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Obama at War and Peace In the Middle East and Asia

5 minute read

When the Taliban’s leader, Mullah Akhtar Mansour, crossed the border from Iran into Pakistan on May 21 in a beat-up white Toyota sedan, President Barack Obama was busy in Washington preparing for a weeklong trip to Vietnam and Japan. But the President had planned ahead. Days earlier he had preapproved a strike against Mansour, and by the time the Pentagon informed Obama the hit was imminent, he didn’t need to do anything: a drone strike incinerated Mansour, his companion and the Toyota. Hours later Obama was on Air Force One, wheels up for Hanoi.

For Obama it is a sign of progress that the death of the leader of America’s longtime Afghan enemy could be taken in stride. Throughout his presidency, Obama has tried to shift America’s focus from the threat of jihadist terrorism to the long-term challenge of managing a rising China, moving from the Middle East to the Far East. But as often as not, Obama has been drawn away from Asia and the work of strengthening America’s position there as emergencies flared elsewhere. Trips aimed at bolstering regional alliances were canceled. Time and energy were devoted to the crescent of crisis stretching from Afghanistan to North Africa.

With eight months left in office, Obama has reached a kind of grudging compromise with the world. Where once he hoped to end the wars in Iraq and Afghanistan, he has stopped troop withdrawals from both countries and empowered the thousands of U.S. troops remaining there to engage in missions against the Taliban and ISIS. At the same time, he is capping years of behind-the-scenes diplomacy with a final push to strengthen America as a Pacific power that can balance the surging Chinese military and economic influence over the region. And he’s trying to lock in that legacy for his successor, whoever he or she may be.

Nothing shows Obama’s acceptance of the need for a long-term fight against jihadism more than the ongoing struggle in Afghanistan. Fifteen years after the war there began, and two years after he pledged to remove virtually all American forces before leaving office, the U.S. has 9,800 troops on the ground. Nominally they are in training roles, but in practice, more than 4,000 are special forces deeply involved in the effort to defeat the Taliban. The killing of Mansour (who was replaced by the cleric Mawlawi Haibatullah Akhundzada) makes that commitment even clearer. “It lets the Taliban know, ‘You may have thought [America] was eager to get out,'” says Husain Haqqani, a former Pakistani ambassador to the U.S., but “that’s not going to happen.”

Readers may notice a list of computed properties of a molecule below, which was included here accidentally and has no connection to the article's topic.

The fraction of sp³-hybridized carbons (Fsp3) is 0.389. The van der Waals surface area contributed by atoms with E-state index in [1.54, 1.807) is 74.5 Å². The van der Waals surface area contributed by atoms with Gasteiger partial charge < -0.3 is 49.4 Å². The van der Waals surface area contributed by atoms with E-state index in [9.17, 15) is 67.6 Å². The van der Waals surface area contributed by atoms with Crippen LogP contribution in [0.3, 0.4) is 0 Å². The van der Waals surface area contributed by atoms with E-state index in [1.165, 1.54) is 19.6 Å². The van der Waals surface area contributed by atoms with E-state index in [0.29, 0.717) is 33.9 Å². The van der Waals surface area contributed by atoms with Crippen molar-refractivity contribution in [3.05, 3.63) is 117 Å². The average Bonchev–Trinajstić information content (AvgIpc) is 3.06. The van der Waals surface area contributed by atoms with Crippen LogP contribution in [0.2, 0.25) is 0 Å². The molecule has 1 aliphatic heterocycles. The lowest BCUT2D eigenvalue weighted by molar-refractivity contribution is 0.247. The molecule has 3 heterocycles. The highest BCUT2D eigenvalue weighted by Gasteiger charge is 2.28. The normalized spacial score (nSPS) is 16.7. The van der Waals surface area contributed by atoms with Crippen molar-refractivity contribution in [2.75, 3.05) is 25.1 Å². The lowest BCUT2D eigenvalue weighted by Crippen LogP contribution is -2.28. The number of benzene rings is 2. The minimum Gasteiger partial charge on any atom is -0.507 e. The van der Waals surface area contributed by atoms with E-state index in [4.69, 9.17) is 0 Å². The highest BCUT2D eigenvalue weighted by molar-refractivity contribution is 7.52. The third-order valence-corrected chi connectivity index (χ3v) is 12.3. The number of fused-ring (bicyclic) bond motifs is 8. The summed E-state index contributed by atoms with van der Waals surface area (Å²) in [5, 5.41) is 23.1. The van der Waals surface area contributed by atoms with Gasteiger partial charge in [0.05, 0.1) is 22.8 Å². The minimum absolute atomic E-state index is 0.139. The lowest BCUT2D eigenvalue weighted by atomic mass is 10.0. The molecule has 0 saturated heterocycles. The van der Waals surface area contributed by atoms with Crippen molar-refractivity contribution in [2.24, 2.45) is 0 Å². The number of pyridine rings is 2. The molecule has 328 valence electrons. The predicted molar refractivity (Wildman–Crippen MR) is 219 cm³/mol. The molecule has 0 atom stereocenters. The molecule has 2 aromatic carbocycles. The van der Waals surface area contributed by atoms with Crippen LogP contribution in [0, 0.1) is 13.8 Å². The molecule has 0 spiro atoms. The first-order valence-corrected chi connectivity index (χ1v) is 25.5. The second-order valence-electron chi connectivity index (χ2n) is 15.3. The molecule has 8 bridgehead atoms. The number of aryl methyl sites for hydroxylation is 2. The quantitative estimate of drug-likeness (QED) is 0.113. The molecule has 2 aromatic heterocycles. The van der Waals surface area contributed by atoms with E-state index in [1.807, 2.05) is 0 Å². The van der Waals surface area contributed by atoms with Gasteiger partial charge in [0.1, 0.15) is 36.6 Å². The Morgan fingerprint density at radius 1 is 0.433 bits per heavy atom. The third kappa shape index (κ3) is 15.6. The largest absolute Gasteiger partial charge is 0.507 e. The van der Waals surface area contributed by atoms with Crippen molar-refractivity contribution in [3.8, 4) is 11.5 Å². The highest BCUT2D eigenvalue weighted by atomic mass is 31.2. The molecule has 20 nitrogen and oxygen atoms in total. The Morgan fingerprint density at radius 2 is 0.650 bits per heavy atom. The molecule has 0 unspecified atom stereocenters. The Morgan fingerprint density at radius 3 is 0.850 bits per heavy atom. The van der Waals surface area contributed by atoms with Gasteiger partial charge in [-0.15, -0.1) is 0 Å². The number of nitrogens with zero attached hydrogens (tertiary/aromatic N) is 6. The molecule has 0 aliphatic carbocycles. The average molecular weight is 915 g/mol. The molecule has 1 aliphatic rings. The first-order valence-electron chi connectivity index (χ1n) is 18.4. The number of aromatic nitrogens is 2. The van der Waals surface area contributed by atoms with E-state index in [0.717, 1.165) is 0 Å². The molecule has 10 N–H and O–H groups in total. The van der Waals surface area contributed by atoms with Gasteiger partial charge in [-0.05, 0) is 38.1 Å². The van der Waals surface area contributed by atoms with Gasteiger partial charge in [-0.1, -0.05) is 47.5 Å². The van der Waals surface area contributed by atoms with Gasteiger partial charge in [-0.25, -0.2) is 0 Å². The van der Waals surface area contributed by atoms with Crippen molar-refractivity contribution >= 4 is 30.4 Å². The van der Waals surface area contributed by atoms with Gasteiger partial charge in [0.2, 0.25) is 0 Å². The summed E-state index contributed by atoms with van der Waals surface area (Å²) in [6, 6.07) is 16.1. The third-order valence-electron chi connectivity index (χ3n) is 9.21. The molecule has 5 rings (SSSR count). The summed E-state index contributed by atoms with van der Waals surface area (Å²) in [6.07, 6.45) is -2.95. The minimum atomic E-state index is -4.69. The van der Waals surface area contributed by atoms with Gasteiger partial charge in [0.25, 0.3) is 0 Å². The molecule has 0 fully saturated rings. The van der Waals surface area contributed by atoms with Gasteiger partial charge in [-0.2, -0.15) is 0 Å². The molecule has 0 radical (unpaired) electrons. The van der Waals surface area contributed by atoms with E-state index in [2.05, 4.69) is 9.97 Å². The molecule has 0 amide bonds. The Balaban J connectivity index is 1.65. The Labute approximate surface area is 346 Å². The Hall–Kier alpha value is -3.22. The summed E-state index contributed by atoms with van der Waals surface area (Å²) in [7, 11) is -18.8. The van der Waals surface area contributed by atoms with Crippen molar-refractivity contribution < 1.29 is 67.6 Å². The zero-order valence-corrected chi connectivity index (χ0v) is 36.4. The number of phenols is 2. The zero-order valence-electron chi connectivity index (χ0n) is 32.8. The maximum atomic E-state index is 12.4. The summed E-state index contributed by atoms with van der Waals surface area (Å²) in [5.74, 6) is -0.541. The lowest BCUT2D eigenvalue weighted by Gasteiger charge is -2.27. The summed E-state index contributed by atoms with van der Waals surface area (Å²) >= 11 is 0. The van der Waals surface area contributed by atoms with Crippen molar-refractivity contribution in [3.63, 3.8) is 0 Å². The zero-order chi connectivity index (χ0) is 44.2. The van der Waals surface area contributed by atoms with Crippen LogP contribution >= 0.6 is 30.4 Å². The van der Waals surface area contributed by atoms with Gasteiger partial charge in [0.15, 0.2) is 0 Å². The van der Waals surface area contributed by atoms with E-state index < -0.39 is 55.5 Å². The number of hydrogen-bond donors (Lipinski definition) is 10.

Afghanistan may be the longest-running U.S. front against jihadism, but it likely won’t be the last. As soon as he got on the plane for Hanoi, Obama called Iraq’s President to help plan the fight to retake the city of Fallujah from ISIS–a battle that began two days later. The U.S. now has some 5,000 troops in Iraq to train government forces, up from the initial 275 Obama sent back into the country in 2014. “The Administration has come to the realization,” says Ambassador James Dobbins, Obama’s former special representative to Afghanistan and Pakistan, that Iraq and Afghanistan are “part of a larger challenge and that we’re going to need to stay engaged.”

For all that, you had only to look at the photograph of the President, tieless with sleeves rolled up as he sat on a plastic stool eating bun cha and drinking beer with celebrity chef Anthony Bourdain at a noodle shop in Hanoi, to know counterterrorism isn’t where Obama’s heart is. “Early in my presidency, I decided that the U.S., as a Pacific nation, would rebalance our foreign policy and play a larger and long-term role in the Asia Pacific,” Obama said in February at a meeting of Southeast Asian leaders in California. The Vietnam trip is just the latest move in that effort.

Obama isn’t the first President to try to orient America to the Far East. U.S. strategy since 1979 has been to incorporate China into the global system of trade and territorial rules codified by the U.S. and its allies after World War II. As China became the world’s second largest economy and expanded its regional territorial claims, Obama has moved to bolster U.S. military and economic counterweights in the region through alliances with other, smaller countries.

Vietnam is an emerging partner in the effort. On his first day in Hanoi, Obama announced the end of the U.S. arms embargo on the country, in place since the start of the war there in the 1960s. Hanoi agreed to tough U.S. conditions as part of the 12-country Trans-Pacific Partnership (TPP) trade deal Obama hopes to muscle through Congress in the lame-duck session after November’s election. And there’s talk of Vietnam allowing the U.S. to use military bases there to offset China’s increasingly aggressive maritime claims in the nearby South China Sea.

Obama’s growing military ties in the region, and his hoped-for victory in the TPP battle awaiting him in Congress, may contribute to the foreign policy legacy he wants to leave behind. But his reluctant commitment to the wars in Iraq and Afghanistan are likely to prove just as consuming to his successor as they were for him–Obama is, after all, now the country’s longest-serving “wartime President.” For all the talk of American decline, U.S. military and economic power make it a sought-after ally and intimidating opponent everywhere around the globe. Whoever takes over next January, and whatever their views of foreign entanglements, will face the same demanding, complicated and ultimately unavoidable world Obama has struggled for eight years to shape.

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